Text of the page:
3. Subjects must consent to remain abstinent from all drugs of abuse (except nicotine) for a three-day period immediately prior to the throughout study procedures.
  4. Subjects must consent to random assignment.
  5. Subjects must consent to participating in study procedures at the ASD and completion of two fMRI scans.

Exclusion Criteria

  1. Women who are pregnant, nursing or of childbearing potential and not practicing an effective means of birth control (not including hormonal contraceptives).
  2. Women who are currently taking, or have taken in the past month, oral or other types of hormonal contraceptives or hormone replacement therapies.
  3. Women with premenstrual dysphoric disorder who are outside of the follicular phase.
  4. Women who have had a complete hysterectomy or are over 50 over one year post-menopausal, as ovarian hormones will be measured in the study.
  5. Subjects with evidence of or a history of significant hematological, endocrine, cardiovascular, pulmonary, renal, gastrointestinal, or neurological disease including diabetes, as these conditions may affect physiological/subjective responses. Neurological exclusions include history of stroke, seizure disorders, multiple sclerosis, Parkinson's disease, and Alzheimer's disease.
  6. Subjects with Addison's disease, Cushing's disease or other diseases of the adrenal cortex likely to affect hormonal/neuroendocrine status.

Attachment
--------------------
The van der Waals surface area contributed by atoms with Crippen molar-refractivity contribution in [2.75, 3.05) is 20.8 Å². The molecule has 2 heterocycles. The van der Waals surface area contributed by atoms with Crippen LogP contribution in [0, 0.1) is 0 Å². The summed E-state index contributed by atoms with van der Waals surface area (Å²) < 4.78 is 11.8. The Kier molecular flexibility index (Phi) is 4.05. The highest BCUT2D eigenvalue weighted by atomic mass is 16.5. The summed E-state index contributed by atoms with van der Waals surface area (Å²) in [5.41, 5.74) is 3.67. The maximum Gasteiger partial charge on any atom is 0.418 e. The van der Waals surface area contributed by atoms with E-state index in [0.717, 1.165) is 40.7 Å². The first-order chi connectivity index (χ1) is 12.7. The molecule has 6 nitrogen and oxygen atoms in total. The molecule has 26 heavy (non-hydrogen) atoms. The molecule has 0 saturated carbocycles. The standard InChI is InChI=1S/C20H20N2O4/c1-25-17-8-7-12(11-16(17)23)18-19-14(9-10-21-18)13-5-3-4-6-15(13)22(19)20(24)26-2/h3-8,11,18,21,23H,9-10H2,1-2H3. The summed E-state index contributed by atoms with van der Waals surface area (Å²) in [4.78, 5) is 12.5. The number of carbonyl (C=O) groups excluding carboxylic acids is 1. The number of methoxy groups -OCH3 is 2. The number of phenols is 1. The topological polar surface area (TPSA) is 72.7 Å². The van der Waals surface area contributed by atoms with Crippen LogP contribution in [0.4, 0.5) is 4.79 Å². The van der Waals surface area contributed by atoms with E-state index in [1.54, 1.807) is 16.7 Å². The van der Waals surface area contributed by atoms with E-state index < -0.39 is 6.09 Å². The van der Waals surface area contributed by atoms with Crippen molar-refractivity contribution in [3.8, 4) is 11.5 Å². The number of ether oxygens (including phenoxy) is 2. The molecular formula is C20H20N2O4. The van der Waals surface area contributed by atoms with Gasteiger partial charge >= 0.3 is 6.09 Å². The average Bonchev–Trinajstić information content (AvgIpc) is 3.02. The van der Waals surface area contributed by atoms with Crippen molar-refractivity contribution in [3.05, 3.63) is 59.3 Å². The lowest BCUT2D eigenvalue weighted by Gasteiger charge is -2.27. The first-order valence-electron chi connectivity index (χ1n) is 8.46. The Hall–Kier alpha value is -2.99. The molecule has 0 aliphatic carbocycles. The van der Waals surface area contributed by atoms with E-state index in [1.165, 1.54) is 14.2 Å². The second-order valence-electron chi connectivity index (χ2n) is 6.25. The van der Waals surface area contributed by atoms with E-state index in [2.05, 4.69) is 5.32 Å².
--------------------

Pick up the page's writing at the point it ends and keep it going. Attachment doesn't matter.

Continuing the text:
7. Subjects with a history of or current psychotic disorder or bipolar affective disorder as these may interfere with subjective measurements.
  8. Subjects with current major depressive disorder or post-traumatic stress disorder as these disorders are associated with characteristic changes in stress response.
  9. Subjects receiving synthetic glucocorticoid therapy, any exogenous steroid therapy, or treatment with other agents that interfere with hormonal measurements within one month of test session.
  10. Subjects taking any mood stabilizers, antipsychotics, benzodiazepines, opiates or opiate antagonists because these may affect test response. Subjects taking SSRI's will be included.
  11. Subjects with any acute illness or fever. Individuals who otherwise meet study criteria will be rescheduled for evaluation for participation.
  12. Subjects whose height to weight ratio would preclude them from fitting comfortably in the MRI scanner.